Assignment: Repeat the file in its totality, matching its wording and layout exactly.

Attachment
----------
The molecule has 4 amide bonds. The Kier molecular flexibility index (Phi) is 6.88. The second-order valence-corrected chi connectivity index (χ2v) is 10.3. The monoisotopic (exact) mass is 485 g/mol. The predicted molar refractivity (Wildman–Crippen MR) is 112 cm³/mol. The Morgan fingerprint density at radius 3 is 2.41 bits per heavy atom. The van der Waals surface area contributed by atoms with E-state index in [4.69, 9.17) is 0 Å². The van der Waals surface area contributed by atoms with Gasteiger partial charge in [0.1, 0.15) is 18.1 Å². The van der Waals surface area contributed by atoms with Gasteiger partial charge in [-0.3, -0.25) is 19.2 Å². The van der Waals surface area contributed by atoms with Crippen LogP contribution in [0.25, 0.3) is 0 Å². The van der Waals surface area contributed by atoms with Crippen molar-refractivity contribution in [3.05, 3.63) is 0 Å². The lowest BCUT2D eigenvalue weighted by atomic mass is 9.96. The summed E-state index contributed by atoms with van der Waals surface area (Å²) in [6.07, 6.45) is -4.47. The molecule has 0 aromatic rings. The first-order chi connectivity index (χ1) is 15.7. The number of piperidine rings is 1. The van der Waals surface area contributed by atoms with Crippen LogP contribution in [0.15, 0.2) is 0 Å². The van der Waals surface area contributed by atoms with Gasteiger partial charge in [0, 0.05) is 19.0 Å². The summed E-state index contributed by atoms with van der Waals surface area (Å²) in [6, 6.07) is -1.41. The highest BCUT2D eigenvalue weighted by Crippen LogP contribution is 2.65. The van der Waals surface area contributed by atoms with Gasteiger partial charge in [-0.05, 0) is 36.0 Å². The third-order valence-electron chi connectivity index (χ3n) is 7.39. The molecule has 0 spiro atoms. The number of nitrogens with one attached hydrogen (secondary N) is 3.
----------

The molecule has 4 amide bonds. The Kier molecular flexibility index (Phi) is 6.88. The second-order valence-corrected chi connectivity index (χ2v) is 10.3. The monoisotopic (exact) mass is 485 g/mol. The predicted molar refractivity (Wildman–Crippen MR) is 112 cm³/mol. The Morgan fingerprint density at radius 3 is 2.41 bits per heavy atom. The van der Waals surface area contributed by atoms with E-state index in [4.69, 9.17) is 0 Å². The van der Waals surface area contributed by atoms with Gasteiger partial charge in [0.1, 0.15) is 18.1 Å². The van der Waals surface area contributed by atoms with Gasteiger partial charge in [-0.3, -0.25) is 19.2 Å². The van der Waals surface area contributed by atoms with Crippen LogP contribution in [0.25, 0.3) is 0 Å². The van der Waals surface area contributed by atoms with Crippen molar-refractivity contribution in [3.05, 3.63) is 0 Å². The lowest BCUT2D eigenvalue weighted by atomic mass is 9.96. The summed E-state index contributed by atoms with van der Waals surface area (Å²) in [6.07, 6.45) is -4.47. The molecule has 0 aromatic rings. The first-order chi connectivity index (χ1) is 15.7. The number of piperidine rings is 1. The van der Waals surface area contributed by atoms with Crippen LogP contribution in [0.15, 0.2) is 0 Å². The van der Waals surface area contributed by atoms with Gasteiger partial charge in [0, 0.05) is 19.0 Å². The summed E-state index contributed by atoms with van der Waals surface area (Å²) in [6, 6.07) is -1.41. The highest BCUT2D eigenvalue weighted by Crippen LogP contribution is 2.65. The van der Waals surface area contributed by atoms with Gasteiger partial charge in [-0.05, 0) is 36.0 Å². The third-order valence-electron chi connectivity index (χ3n) is 7.39. The molecule has 0 spiro atoms. The number of nitrogens with one attached hydrogen (secondary N) is 3.